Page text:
A community‐wide study was conducted to examine time trends in incidence rates of leukemia in children. Cases of acute leukemia, both lymphocytic (ALL) and nonlymphocytic (ANLL), newly diagnosed in children ages 0–19 years in the Baltimore area from 1960 to 1974 were ascertained. Over the 15 years, 286 children with acute leukemia were identified, of whom 77% had ALL. Incidence rates of ALL were two to three times as high in whites as in blacks, and remained virtually unchanged over time. However, the picture was quite different for ANLL. Initially, incidence rates were higher in whites than in blacks, but during the final five years the incidence increased dramatically in blacks so that it actually exceeded the rate among whites. The increase of ANLL in black children occurred primarily in blacks of high socioeconomic status. This suggests that the increase may have resulted from environmental influences associated with upward socioeconomic mobility in the black population in recent years.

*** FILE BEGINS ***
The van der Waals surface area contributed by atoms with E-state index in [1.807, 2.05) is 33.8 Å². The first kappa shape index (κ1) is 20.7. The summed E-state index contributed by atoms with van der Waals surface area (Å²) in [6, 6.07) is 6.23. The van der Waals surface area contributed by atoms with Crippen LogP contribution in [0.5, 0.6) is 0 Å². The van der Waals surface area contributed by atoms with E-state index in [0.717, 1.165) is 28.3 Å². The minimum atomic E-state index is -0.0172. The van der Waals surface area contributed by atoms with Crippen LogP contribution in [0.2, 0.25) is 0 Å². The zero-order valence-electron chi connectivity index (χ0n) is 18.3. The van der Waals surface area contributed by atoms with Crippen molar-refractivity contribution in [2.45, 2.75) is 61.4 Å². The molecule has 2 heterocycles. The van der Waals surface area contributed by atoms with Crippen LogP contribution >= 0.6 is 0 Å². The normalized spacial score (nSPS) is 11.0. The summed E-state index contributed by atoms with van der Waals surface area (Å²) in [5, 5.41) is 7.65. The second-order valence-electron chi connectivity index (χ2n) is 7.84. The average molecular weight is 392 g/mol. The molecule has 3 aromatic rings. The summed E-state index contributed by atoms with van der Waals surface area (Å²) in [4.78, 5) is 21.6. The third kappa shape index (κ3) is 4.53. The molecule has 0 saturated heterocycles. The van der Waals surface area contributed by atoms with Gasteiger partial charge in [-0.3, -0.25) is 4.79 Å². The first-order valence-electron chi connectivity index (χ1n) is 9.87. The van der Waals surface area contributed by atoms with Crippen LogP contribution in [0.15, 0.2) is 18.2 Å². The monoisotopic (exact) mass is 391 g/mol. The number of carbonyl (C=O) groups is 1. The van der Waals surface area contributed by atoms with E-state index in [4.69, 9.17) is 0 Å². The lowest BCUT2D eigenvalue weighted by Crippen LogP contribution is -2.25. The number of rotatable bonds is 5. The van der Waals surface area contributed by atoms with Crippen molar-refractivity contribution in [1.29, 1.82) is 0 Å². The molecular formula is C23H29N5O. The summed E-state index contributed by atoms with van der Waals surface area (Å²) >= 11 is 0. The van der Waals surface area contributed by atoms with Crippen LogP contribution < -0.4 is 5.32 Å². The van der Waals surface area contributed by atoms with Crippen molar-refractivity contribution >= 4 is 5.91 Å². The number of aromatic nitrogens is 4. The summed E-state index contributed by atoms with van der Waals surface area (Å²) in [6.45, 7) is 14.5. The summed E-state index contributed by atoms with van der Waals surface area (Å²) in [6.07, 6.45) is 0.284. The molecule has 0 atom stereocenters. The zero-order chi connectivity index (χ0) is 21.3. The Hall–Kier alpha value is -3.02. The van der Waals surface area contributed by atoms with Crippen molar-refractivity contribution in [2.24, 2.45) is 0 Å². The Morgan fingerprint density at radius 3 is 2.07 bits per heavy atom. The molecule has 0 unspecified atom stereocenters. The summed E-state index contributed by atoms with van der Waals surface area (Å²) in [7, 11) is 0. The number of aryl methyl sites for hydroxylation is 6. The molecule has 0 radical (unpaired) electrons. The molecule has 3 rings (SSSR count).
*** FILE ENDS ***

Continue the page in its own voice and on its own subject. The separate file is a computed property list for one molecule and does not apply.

|Original language||English (US)|
|Number of pages||6|
|State||Published - Jun 1 1981|
ASJC Scopus subject areas
- Cancer Research